• Child referral of peer; and

  • Other (e.g. psychologist, school counselor, community member, principal, gifted intervention specialist, etc.)

Upon receipt of a referral, the district will: 

  • Follow the process as outlined below within 90 days of the referral date, and

  • Notify parents of results of screening or assessment and identification within 30 days.

Screening

The district ensures equal access to screening and further assessment of all district children, including culturally or linguistically diverse children, children from low socio-economic backgrounds, children with disabilities, and children for whom English is a second language.

Identification

When the screening assessment has been completed, if the data obtained is from an approved identification instrument and the score meets cut-off scores specified in Department of Education guidance, the identification decision is made, and student's educational needs are determined. Identification scores remain in effect for the remainder of the student's K-12 school experience.

Reassessment

When the screening assessment has been completed, if the data is from an approved screening instrument or from an identification instrument on which the student is within a district-specified range below the identification score, re-assessment for possible identification occurs.

Out-of-District Scores

The district accepts scores completed within the preceding 24 months on assessment instruments approved for use by the Ohio Department of Education that are provided by other schools and/or trained personnel outside the school district.

Transfer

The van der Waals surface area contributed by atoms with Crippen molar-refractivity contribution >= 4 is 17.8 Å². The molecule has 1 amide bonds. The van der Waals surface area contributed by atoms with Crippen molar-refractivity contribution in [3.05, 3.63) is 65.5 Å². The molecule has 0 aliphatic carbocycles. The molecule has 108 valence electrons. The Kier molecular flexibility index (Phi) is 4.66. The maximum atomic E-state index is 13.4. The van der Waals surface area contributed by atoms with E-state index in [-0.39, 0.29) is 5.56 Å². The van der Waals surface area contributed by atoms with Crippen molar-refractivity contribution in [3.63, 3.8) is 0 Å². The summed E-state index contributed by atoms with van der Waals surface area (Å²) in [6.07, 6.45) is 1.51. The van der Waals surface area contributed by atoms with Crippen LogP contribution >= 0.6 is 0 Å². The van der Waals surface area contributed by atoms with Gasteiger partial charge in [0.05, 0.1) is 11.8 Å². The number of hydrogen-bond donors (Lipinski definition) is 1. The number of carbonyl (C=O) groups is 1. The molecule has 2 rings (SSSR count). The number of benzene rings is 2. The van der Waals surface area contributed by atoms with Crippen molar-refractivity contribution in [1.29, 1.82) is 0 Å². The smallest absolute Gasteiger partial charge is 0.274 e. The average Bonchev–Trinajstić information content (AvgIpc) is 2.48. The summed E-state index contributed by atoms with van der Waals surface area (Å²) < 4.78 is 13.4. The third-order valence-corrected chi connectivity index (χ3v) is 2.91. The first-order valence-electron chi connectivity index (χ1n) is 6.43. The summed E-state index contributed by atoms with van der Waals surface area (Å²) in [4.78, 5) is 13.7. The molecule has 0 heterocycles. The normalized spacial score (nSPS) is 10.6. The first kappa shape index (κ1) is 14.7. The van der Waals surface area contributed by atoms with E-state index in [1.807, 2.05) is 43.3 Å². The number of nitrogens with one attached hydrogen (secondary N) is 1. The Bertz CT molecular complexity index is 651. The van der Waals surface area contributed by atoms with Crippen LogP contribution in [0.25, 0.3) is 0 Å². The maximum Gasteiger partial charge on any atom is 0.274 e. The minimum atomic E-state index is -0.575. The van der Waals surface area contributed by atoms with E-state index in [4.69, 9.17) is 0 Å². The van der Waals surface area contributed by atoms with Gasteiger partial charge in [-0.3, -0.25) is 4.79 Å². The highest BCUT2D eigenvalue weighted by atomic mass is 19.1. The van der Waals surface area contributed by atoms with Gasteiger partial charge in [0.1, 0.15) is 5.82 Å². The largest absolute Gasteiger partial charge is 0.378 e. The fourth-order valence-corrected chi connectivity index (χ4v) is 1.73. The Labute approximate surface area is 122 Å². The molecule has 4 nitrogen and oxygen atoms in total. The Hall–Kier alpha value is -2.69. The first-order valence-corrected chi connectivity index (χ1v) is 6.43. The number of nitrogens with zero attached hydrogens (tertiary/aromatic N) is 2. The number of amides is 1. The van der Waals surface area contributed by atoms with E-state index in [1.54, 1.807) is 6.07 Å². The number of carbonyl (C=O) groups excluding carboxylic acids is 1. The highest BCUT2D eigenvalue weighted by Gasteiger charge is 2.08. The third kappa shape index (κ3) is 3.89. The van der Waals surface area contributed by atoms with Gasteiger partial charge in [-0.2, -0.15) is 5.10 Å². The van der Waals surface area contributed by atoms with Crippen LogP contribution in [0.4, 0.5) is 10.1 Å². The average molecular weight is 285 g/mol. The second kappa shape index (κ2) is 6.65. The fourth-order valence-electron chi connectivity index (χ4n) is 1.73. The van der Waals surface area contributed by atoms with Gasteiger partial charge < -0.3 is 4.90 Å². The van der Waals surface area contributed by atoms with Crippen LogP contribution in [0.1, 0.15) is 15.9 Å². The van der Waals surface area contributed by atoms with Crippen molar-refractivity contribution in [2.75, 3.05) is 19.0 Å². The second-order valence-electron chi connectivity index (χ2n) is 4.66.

The district ensures that any child transferring into the district will be assessed within 90 days of the transfer at the request of the parent. Parents shall contact the building principal.

Appeal Procedure

An appeal by the parent is the reconsideration of the result of any part of the identification process, which would include:

  • Screening procedure or assessment instrument (which results in identification).

  • The scheduling of children for assessment;

  • The placement of a student in any program; and

  • Receipt of services.

Parents should submit a letter to the superintendent outlining the nature of the concern.

The superintendent or designee will convene a meeting with the parent/guardian, which may include other school personnel. The superintendent or designee will issue a written final decision within 30 days of the appeal. This written notice should include the reason for the decision(s).

Assessment Instruments

The Upper Arlington City School District accepts referrals, screens and identifies, or screens and reassesses students who perform or show potential for performing at high levels of accomplishment in the areas of superior cognitive ability, specific academic ability, creative thinking ability, visual arts, and/or performing arts. The district must follow policy and procedures established in Ohio Administrative Code 3301-51-15.  These rules specify that assessment instruments must come from the list approved by the Ohio Department of Education.

The district uses the following instruments for superior cognitive ability identification:

 Instrument  Minimum Score
Needed for Identification 
Minimum Score Needed for 
Further Assessment
Cognitive Abilities Test (CogAT) Gr. K-1:   127
Gr. 2-12: 128
Gr. K-1:   125
Gr. 2-12: 126
InView - A Test of Cognitive Abilities128126
Wechsler Intelligence Scale for Children,
5th Edition (WISC-V)
127125
Woodcock-Johnson IV Tests of Cognitive
Abilities (WJ-IV) 
127125
Kaufmann Assessment Battery for
Children, 2nd Edition (KABC-II) 
Gr. K-2:   127
Gr. 3-12: 126 
125
124 
Wechsler Nonverbal Scale of Ability (WNV)125123

 

The district uses the following instruments for specific academic ability identification:

 Instrument  Minimum
Score
Needed for Identification
Minimum
Score
Needed for Further
Assessment
Iowa Tests of Basic Skills (ITBS) 95th percentile93rd percentile
TerraNova, Third Edition, Complete95th percentile    93rd percentile
Woodcock-Johnson IV,
Tests of Achievement
95th percentile93rd percentile
Kaufmann Tests of Educational
Achievement, 3rd Edition, (KTEA-III) 
95th percentile93rd percentile
PSAT/ACT/SAT95th percentile93rd percentile

 

The district uses the following instruments for creative thinking ability identification:

 Instrument  Minimum Score